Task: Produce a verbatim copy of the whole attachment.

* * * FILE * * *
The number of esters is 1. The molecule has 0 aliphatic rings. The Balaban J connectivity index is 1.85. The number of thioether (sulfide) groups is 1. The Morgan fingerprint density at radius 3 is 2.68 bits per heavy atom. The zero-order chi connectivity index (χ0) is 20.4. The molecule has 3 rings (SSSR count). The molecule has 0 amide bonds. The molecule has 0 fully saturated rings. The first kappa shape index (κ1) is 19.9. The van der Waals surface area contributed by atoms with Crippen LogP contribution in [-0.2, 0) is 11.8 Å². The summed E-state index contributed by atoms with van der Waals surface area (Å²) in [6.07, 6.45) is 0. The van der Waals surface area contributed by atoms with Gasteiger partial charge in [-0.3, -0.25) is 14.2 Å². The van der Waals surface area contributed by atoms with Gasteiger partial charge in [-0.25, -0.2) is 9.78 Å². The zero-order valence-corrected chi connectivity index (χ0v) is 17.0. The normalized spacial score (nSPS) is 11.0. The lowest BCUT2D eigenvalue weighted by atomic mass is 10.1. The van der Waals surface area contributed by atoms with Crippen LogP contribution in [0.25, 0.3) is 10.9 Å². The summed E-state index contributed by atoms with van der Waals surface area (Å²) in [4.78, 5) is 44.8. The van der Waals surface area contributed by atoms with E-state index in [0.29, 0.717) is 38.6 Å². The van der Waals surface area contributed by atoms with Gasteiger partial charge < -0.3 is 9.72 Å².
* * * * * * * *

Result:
The number of esters is 1. The molecule has 0 aliphatic rings. The Balaban J connectivity index is 1.85. The number of thioether (sulfide) groups is 1. The Morgan fingerprint density at radius 3 is 2.68 bits per heavy atom. The zero-order chi connectivity index (χ0) is 20.4. The molecule has 3 rings (SSSR count). The molecule has 0 amide bonds. The molecule has 0 fully saturated rings. The first kappa shape index (κ1) is 19.9. The van der Waals surface area contributed by atoms with Crippen LogP contribution in [-0.2, 0) is 11.8 Å². The summed E-state index contributed by atoms with van der Waals surface area (Å²) in [6.07, 6.45) is 0. The van der Waals surface area contributed by atoms with Gasteiger partial charge in [-0.3, -0.25) is 14.2 Å². The van der Waals surface area contributed by atoms with Gasteiger partial charge in [-0.25, -0.2) is 9.78 Å². The zero-order valence-corrected chi connectivity index (χ0v) is 17.0. The normalized spacial score (nSPS) is 11.0. The lowest BCUT2D eigenvalue weighted by atomic mass is 10.1. The van der Waals surface area contributed by atoms with Crippen LogP contribution in [0.25, 0.3) is 10.9 Å². The summed E-state index contributed by atoms with van der Waals surface area (Å²) in [4.78, 5) is 44.8. The van der Waals surface area contributed by atoms with E-state index in [0.29, 0.717) is 38.6 Å². The van der Waals surface area contributed by atoms with Gasteiger partial charge < -0.3 is 9.72 Å².